March 14, 2014

Women's Journal: 2013-14 no gap year for Terriers

By Arielle Aronson


Thanks in part to senior goaltender Kerrin Sperry, who was named the tournament MVP, BU wrapped up its third straight Hockey East title - an improbable finish for the Terriers this year. (BU Athletics photo)
 

Earlier this season, Boston University captains Louise Warren and Kaleigh Fratkin walked into coach Brian Durocher’s office with a clear message: this season would not be a rebuilding year for the Terriers.

It would be easy to argue against Warren and Fratkin’s opinion. The team lost four of its top six forwards from last year’s squad, as 2012-13 leading scorer Marie-Philip Poulin was on a year’s sabbatical for the Olympics, Jenelle Kohanchuk and Isabel Menard graduated, and Kayla Tutino was lost for the season due to injury after playing in just 14 games in 2013-14. It didn’t help that senior defenseman Shannon Doyle was also out for the year due to injury.

The Terriers would have to rely heavily on younger players with freshman and sophomores filling out over half of the team’s roster. Whether those players could step up to the task in big games was a huge question mark.

So while Durocher tried not to discourage his captains’ lofty goals, he did caution them against getting their hopes too high.

“Never once did I say anything about a rebuilding year, but I tried to point out to them, ‘We are going to have to develop some of these young kids. They’re going to have to be ready to play when you guys aren’t having your ‘A’ game. They’re going to have to know how to play in the playoffs. They’re going to have to know how to kill penalties,’” Durocher said. “I got that point across but they were still great leaders and it was their emphasis that just said, ‘Hey, we’re going to get things done.’”

BU did not get things done in the regular season. It went 6-9 from Jan. 1 through the end of the regular season, but its strong first half boosted the Terriers into second place in the league.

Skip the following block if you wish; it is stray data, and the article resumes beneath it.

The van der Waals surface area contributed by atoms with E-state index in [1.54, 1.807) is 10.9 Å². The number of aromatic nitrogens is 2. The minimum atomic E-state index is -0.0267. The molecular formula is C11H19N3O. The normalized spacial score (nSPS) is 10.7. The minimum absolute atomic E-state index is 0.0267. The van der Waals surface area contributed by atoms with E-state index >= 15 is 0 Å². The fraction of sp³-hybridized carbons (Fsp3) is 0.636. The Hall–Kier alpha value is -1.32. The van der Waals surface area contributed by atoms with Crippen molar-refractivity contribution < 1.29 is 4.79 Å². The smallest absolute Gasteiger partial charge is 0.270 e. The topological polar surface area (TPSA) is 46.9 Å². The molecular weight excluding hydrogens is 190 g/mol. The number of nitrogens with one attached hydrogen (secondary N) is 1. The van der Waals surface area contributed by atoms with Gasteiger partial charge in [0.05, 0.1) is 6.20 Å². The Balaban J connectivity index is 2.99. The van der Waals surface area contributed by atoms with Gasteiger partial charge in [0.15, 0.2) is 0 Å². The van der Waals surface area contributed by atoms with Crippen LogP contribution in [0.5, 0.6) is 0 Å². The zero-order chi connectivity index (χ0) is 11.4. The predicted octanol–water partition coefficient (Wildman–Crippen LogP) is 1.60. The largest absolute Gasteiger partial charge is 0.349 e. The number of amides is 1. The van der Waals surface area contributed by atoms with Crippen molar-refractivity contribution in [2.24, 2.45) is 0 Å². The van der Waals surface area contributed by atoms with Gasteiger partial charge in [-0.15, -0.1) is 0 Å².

The Terriers failed in their first playoff-like atmosphere when they dropped both games they played in the Beanpot to finish fourth in the tournament. The poor record and Beanpot performance did not bode well for the Terriers’ playoff hopes.

But BU stepped up in the Hockey East Tournament, pulling off a gutsy quarterfinal win over Providence in which the Terriers required a third period power-play goal to escape with a 3-2 win. BU’s younger players showed their mettle in the Terriers’ semifinal win over Northeastern, as all three BU goals were scored by underclassmen.

Then came the upset: a 3-2 win over Boston College in the championship game. The Eagles looked very much like the No. 1 seed in a dominant first period in which BC outskated, outshot and outplayed BU. It is perhaps a reflection of how well BU’s captains and seniors influenced the younger players’ mentality that the Terriers were not fazed by BC’s early dominance.

“In the dressing room [between periods], no one was down,” Warren said. “It was almost like we were more excited after the first period just to get back and show everyone what we could do and it worked for us.”

BU had plenty of opportunities in the second period and outshot the Eagles, 14-5, but could not find the back of the net. Instead of getting frustrated, the Terriers came out just as hard in the third period, and it paid off for BU when Warren tied the game 2:50 into the period and freshman Maddie Elia scored the game-winner 8:12 into the frame.